Effect of the Arab Spring on Stabilization Capacity of the MENA Monarchies
In the Middle East and North Africa (MENA) region after the Arab Spring, monarchy has turned out
to be a far stronger negative predictor of destabilization than it was before 2011. For the MENA, the
period after 2010 can be subdivided into three periods: a mass protests period (2011–2012), the period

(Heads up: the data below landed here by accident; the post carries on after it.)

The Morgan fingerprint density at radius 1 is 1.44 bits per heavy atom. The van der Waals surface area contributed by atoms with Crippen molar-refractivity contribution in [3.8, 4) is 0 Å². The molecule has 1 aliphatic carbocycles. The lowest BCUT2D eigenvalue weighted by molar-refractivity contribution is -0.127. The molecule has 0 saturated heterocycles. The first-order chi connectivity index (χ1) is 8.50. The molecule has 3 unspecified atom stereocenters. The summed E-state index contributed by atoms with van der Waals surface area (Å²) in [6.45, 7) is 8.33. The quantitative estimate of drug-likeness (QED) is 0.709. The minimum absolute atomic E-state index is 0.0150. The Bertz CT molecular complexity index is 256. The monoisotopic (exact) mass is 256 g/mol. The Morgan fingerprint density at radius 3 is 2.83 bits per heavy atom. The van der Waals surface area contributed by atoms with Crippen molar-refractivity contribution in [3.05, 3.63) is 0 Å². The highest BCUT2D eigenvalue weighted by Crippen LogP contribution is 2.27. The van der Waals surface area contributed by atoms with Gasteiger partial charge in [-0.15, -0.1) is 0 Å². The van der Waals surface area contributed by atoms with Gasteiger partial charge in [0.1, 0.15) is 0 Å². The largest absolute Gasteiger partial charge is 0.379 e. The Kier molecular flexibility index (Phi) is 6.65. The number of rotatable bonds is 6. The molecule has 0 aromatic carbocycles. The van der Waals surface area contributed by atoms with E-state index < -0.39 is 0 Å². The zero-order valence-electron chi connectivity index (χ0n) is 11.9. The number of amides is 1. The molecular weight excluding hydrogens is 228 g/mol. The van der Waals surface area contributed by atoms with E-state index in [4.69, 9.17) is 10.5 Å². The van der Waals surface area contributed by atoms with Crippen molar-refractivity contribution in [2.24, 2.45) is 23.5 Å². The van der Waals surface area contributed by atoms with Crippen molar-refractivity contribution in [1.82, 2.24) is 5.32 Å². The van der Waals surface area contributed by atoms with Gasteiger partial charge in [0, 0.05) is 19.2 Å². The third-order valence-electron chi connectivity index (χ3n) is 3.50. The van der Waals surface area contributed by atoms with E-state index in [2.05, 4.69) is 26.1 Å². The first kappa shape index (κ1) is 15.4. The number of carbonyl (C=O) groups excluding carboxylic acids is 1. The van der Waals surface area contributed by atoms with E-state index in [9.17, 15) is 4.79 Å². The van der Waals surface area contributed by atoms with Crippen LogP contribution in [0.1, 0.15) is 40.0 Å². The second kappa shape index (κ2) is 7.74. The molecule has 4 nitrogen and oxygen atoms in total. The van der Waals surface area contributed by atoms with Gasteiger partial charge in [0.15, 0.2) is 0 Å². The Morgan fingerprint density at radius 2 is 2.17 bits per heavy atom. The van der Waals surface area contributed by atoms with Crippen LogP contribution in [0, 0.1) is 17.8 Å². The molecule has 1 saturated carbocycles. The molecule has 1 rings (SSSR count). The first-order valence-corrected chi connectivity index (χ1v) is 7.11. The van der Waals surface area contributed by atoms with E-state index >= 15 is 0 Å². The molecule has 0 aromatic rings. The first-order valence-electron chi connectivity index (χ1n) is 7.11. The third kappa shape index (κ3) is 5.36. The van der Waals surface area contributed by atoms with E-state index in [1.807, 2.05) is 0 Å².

of explosive growth of radical Islamist activities (2013–2016), and the second mass protest period (since
2016). Our analysis demonstrates that monarchies’ stabilization capacity was preserved in 2011–2012 and
grew substantially during 2013–2016, as MENA monarchies turned out to be more resilient in the face of
the outbreak of radical Islamism in the region.